Zuellig Pharma Blocks Counterfeit Meds with Blockchain


Zuellig Pharma has received the ‘Information Visionary’ award at the second Singapore IDC Digital Transformation Awards 2018. Recognizing the need to drive better innovation and collaboration within the healthcare industry for better healthcare and patient outcomes, the company is determined and has a single-minded focus on digital transformation.

Zuellig Pharma, Asia’s leading healthcare services provider, has recently developed the eZTracker smartphone app, an SAP-powered blockchain platform. Through the app, consumers’ mobile devices become an instant verification tool, tracing barcode on medication to its manufacturer and the country of origin within seconds. Hence, ensuring the authenticity of the drug and the legitimacy of its distribution.

Zuellig Pharma leverages the blockchain technology as a solution to the growing concern on counterfeit drugs distributed around the region. The company acknowledges the fact that keeping track of counterfeit drugs is tedious because it entails the gathering of data from different parties across its supply chain.

Zuellig’s eZTracker App Explained

Zuellig Pharma has already announced its innovative move to combat the distribution of counterfeit drugs through blockchain projects during Fight the Fakes Week in December 2018. The company stated:

 “If a product is fake, alerts will be automatically triggered to the manufacturer and to Zuellig Pharma, together with an instant identification of where the fake product entered the supply chain,” 

Recently this August, Daniel Laverick, Zuellig Pharma’s Head of SAP and IT solutions, elaborated on eZTracker at an SAP regional event in Bangkok. He explained that the SAP blockchain platform captures data from the drug manufacturer upon receiving a drug at its warehouse onto a blockchain.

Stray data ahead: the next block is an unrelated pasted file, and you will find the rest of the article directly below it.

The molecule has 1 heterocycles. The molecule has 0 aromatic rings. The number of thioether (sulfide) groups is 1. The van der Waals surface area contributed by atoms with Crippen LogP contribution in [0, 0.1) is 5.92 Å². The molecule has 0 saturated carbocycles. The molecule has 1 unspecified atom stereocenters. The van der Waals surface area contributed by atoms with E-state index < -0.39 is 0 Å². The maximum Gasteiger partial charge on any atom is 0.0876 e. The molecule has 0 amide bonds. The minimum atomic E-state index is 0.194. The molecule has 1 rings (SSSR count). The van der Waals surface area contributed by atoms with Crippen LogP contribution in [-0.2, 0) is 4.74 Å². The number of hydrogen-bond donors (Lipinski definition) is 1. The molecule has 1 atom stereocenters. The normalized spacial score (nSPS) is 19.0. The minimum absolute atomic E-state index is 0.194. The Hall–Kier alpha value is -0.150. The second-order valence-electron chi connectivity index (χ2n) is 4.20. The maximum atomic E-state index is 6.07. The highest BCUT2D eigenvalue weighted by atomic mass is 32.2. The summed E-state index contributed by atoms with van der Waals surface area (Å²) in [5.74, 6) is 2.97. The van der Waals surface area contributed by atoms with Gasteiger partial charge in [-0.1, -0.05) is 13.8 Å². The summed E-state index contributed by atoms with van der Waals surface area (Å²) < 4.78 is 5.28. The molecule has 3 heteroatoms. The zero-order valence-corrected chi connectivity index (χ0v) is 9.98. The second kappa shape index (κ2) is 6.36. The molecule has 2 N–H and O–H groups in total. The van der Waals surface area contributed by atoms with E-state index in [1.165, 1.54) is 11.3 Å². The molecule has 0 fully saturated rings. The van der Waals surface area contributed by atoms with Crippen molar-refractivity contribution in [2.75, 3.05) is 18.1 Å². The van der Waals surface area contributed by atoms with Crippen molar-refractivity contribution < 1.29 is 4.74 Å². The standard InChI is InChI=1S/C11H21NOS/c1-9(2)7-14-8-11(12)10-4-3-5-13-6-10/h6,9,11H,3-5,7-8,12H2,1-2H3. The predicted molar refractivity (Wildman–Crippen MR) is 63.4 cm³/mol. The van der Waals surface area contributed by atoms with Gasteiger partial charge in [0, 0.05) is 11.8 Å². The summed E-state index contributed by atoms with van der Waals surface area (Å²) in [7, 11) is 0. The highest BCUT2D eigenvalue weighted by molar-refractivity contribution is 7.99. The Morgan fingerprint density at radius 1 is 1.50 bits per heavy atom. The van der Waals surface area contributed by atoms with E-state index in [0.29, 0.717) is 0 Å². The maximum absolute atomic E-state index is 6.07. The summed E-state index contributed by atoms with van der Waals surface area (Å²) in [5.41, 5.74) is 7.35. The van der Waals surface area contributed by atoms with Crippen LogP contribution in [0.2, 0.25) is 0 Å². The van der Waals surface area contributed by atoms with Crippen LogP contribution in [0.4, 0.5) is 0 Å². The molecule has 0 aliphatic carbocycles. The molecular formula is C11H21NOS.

Laverick added that pertinent information about a drug like drug types and batch numbers are saved on the blockchain from the time it is moved within Zuellig Pharma to being shipped to consumers, hospitals and drug stores. Information about when and where a consumer uses eZTracker to scan the drug’s barcode is also written to the blockchain once it reaches the consumer.

Consumers will be alerted and advised on the actions they can take, such as informing the authorities or to seek treatment if they have already consumed the drug when the drug is deemed a counterfeit.

With regards to parallel imports, Laverick cautioned that although the drug is genuine and has passed through Zuellig Pharma’s supply chain, it might not have been shipped in conditions that guarantee its efficacy. 

The Blockchain Journey Begins

eZTracker is just the beginning of Zuellig Pharma’s blockchain journey. According to Laverick, the supply chain can also benefit from the same technology wherein sensor data about environmental conditions in which drugs are transported can be captured, as well as to facilitate payments and transactions. He stated:

“We have to come to a point where we can get to an open platform that we can collaborate on and put all the data in so that consumers would only need to use one app.” 

With regards to cracking down on counterfeit drugs, Laverick said that the pharmaceutical giant was also looking at providing data that it has captured on its blockchain platform to the authorities. 

According to World Health Organization (WHO), an estimated 1 in 10 medical products in low- and middle-income countries is substandard or falsified. These drugs may cause harm to patients and fail to treat the diseases for which they were intended. Zuellig Pharma’s blockchain journey, starting with eZTracker, is one logical and high-minded move to help the industry strengthen its stand on medicine traceability.

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